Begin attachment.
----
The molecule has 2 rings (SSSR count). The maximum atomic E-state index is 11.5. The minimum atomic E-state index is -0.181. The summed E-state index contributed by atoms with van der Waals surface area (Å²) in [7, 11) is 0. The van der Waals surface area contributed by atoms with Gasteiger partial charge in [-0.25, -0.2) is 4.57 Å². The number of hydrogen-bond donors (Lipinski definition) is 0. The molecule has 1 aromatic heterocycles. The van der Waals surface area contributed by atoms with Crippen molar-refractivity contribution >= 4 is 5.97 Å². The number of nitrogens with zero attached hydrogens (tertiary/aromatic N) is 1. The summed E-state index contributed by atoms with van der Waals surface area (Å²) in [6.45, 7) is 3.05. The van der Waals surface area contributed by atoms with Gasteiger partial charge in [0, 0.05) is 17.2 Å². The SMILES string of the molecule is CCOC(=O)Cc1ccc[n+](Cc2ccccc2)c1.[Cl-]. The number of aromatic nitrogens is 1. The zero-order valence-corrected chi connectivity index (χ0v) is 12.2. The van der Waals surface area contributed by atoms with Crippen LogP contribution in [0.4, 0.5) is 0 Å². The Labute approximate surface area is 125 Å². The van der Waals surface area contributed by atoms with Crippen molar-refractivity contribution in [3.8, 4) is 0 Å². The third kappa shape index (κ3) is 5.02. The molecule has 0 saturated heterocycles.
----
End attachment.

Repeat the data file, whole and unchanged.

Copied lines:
The molecule has 2 rings (SSSR count). The maximum atomic E-state index is 11.5. The minimum atomic E-state index is -0.181. The summed E-state index contributed by atoms with van der Waals surface area (Å²) in [7, 11) is 0. The van der Waals surface area contributed by atoms with Gasteiger partial charge in [-0.25, -0.2) is 4.57 Å². The number of hydrogen-bond donors (Lipinski definition) is 0. The molecule has 1 aromatic heterocycles. The van der Waals surface area contributed by atoms with Crippen molar-refractivity contribution >= 4 is 5.97 Å². The number of nitrogens with zero attached hydrogens (tertiary/aromatic N) is 1. The summed E-state index contributed by atoms with van der Waals surface area (Å²) in [6.45, 7) is 3.05. The van der Waals surface area contributed by atoms with Gasteiger partial charge in [0, 0.05) is 17.2 Å². The SMILES string of the molecule is CCOC(=O)Cc1ccc[n+](Cc2ccccc2)c1.[Cl-]. The number of aromatic nitrogens is 1. The zero-order valence-corrected chi connectivity index (χ0v) is 12.2. The van der Waals surface area contributed by atoms with Crippen LogP contribution in [0.4, 0.5) is 0 Å². The Labute approximate surface area is 125 Å². The van der Waals surface area contributed by atoms with Crippen molar-refractivity contribution in [3.8, 4) is 0 Å². The third kappa shape index (κ3) is 5.02. The molecule has 0 saturated heterocycles.